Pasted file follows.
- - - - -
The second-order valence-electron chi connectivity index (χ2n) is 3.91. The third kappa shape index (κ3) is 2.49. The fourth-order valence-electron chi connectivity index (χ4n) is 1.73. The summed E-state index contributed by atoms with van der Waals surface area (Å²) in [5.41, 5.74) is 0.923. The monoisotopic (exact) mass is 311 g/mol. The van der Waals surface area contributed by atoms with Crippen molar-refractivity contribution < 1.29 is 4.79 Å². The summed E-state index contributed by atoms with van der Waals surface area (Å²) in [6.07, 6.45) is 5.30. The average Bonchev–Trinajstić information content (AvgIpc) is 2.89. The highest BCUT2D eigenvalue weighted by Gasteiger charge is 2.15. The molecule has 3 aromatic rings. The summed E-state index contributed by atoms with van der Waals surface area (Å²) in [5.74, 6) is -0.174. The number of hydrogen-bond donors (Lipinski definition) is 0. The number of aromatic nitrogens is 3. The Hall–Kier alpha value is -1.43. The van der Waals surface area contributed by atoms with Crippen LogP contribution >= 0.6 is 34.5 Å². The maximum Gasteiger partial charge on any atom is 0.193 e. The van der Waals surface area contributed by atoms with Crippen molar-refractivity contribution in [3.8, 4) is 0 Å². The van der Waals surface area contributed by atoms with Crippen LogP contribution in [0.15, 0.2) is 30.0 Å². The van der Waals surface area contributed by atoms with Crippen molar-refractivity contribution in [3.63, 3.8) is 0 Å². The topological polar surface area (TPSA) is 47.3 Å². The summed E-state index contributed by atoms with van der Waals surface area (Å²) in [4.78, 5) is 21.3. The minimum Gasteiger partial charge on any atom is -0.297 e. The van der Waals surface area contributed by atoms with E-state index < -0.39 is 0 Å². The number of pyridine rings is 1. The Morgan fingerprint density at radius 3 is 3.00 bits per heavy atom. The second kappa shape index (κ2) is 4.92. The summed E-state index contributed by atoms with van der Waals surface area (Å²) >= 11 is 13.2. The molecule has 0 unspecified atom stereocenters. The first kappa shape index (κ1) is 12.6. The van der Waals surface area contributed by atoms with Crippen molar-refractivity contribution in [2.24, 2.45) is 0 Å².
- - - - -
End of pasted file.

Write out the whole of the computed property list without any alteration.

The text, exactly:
The second-order valence-electron chi connectivity index (χ2n) is 3.91. The third kappa shape index (κ3) is 2.49. The fourth-order valence-electron chi connectivity index (χ4n) is 1.73. The summed E-state index contributed by atoms with van der Waals surface area (Å²) in [5.41, 5.74) is 0.923. The monoisotopic (exact) mass is 311 g/mol. The van der Waals surface area contributed by atoms with Crippen molar-refractivity contribution < 1.29 is 4.79 Å². The summed E-state index contributed by atoms with van der Waals surface area (Å²) in [6.07, 6.45) is 5.30. The average Bonchev–Trinajstić information content (AvgIpc) is 2.89. The highest BCUT2D eigenvalue weighted by Gasteiger charge is 2.15. The molecule has 3 aromatic rings. The summed E-state index contributed by atoms with van der Waals surface area (Å²) in [5.74, 6) is -0.174. The number of hydrogen-bond donors (Lipinski definition) is 0. The number of aromatic nitrogens is 3. The Hall–Kier alpha value is -1.43. The van der Waals surface area contributed by atoms with Crippen LogP contribution >= 0.6 is 34.5 Å². The maximum Gasteiger partial charge on any atom is 0.193 e. The van der Waals surface area contributed by atoms with Crippen molar-refractivity contribution in [3.8, 4) is 0 Å². The van der Waals surface area contributed by atoms with Crippen LogP contribution in [0.15, 0.2) is 30.0 Å². The van der Waals surface area contributed by atoms with Crippen molar-refractivity contribution in [3.63, 3.8) is 0 Å². The topological polar surface area (TPSA) is 47.3 Å². The summed E-state index contributed by atoms with van der Waals surface area (Å²) in [4.78, 5) is 21.3. The minimum Gasteiger partial charge on any atom is -0.297 e. The van der Waals surface area contributed by atoms with E-state index < -0.39 is 0 Å². The number of pyridine rings is 1. The Morgan fingerprint density at radius 3 is 3.00 bits per heavy atom. The second kappa shape index (κ2) is 4.92. The summed E-state index contributed by atoms with van der Waals surface area (Å²) >= 11 is 13.2. The molecule has 0 unspecified atom stereocenters. The first kappa shape index (κ1) is 12.6. The van der Waals surface area contributed by atoms with Crippen molar-refractivity contribution in [2.24, 2.45) is 0 Å².